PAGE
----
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Letter to Vietnam returns home

Marine saved 1967 note from Ti students 44 years

Charles “Gusher” Smith, a World War II sailor and long-time veteran’s advocate, marked his special day Nov. 11 — Veterans Day, which happened to be his 91st birthday. Joining Smith celebrating at Ticonderoga Elementary School  were, from left, Gulf War veteran Nancy Paquette, Iraq War veteran and Purple Heart recipient Roy Harper and Vietnam War veteran Tom Provoncha.

Charles “Gusher” Smith, a World War II sailor and long-time veteran’s advocate, marked his special day Nov. 11 — Veterans Day, which happened to be his 91st birthday. Joining Smith celebrating at Ticonderoga Elementary School were, from left, Gulf War veteran Nancy Paquette, Iraq War veteran and Purple Heart recipient Roy Harper and Vietnam War veteran Tom Provoncha. Photo by Nancy Frasier.

— Mark Gagnon celebrated Christmas in 1967 as a Marine fighting the Vietnam War. Holiday spirit may have been in short supply, but Gagnon had a treasured possession — a letter from the Ticonderoga Elementary School students in room 106.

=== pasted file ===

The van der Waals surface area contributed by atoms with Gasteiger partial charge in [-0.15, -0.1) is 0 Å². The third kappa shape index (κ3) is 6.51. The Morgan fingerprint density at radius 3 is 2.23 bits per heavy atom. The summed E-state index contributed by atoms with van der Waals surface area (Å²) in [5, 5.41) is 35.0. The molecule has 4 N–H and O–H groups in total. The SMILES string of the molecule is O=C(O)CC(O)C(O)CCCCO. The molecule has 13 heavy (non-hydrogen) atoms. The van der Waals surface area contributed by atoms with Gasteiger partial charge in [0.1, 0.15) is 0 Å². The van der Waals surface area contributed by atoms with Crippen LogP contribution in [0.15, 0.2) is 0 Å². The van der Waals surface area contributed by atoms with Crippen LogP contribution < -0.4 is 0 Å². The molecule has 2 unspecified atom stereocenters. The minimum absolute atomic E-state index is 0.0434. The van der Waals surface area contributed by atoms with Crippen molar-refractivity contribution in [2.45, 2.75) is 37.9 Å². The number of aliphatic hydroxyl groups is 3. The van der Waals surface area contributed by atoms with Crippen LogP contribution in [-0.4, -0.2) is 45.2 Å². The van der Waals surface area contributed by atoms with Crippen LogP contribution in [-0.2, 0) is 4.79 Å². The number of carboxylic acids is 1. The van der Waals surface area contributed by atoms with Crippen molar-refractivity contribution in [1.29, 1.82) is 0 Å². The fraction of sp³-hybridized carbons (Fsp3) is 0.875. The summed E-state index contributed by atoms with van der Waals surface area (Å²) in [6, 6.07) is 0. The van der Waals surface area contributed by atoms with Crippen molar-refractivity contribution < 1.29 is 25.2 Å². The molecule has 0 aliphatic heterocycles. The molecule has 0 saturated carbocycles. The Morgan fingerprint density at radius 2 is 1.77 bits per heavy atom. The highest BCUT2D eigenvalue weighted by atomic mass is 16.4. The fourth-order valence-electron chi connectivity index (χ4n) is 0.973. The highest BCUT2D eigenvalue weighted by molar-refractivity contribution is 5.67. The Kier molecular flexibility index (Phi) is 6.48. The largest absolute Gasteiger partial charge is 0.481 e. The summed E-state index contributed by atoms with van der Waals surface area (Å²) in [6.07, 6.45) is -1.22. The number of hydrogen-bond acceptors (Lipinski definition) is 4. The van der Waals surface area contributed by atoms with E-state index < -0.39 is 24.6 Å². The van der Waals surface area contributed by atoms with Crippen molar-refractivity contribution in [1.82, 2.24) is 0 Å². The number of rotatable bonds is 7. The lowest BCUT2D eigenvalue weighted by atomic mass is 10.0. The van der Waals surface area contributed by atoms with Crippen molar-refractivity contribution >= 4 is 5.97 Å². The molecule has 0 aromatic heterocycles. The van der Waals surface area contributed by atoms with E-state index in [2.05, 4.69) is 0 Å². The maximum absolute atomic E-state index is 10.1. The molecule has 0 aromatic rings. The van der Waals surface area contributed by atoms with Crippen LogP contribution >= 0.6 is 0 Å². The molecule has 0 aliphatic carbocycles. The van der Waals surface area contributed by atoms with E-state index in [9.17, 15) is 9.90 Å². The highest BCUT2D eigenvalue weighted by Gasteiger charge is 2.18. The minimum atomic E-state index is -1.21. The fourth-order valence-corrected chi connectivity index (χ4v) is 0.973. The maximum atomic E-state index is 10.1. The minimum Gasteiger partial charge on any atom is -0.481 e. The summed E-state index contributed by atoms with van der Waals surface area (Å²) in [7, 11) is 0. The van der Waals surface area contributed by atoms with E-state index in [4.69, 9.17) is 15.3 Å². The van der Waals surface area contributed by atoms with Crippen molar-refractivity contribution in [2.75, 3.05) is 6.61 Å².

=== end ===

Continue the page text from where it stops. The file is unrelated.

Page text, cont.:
“Our class was thinking about how lonely it must be around Christmas for you in Vietnam,” the Dec. 4, 1967, letter read. “So, we decided to write to you just to let you know we appreciate the brave things you are doing for us and our country.”

The letter was written by Brenda Denny’s sixth grade class and addressed “To a Soldier Serving in Vietnam.” Somehow the letter ended up with Cpl. Gagnon of the 2nd Battalion, 4th Marine Division.

Gagnon, who lived in Cadyville, died in May. After his death family members found the letter — 44 years later — along with citations, medals, discharge papers and other items in Gagnon’s personal effects.

Gagnon’s bother, Steve, recently contacted John McDonald, Ti school superintendent, trying to reach members of that sixth grade class. He enclosed a copy of the letter.

“At the time it was written, support for troops serving in Southeast Asia was not always positive,” Steve Gagnon said. “There was a lot of anti-war sentiment, including protest movements, demonstrations and lack of respect for soldiers returning home.

“This letter was a little sign of support,” he added. “I do not think the class realized what impact it had and how much it meant to the soldier who received it. This was one of his most cherished possessions.

“It seems a bit ironic, a letter written in Ticonderoga, sent half way around the world, would be received by a soldier who lived his whole live less than 100 miles from the school where it was written,” Steve Gagnon said. “This is a wonderful thing the class did and I hope they and other classes continue to write letters and show support for our military. The way it was addressed, I guess it could have been delivered to any one of thousands of soldiers serving.”

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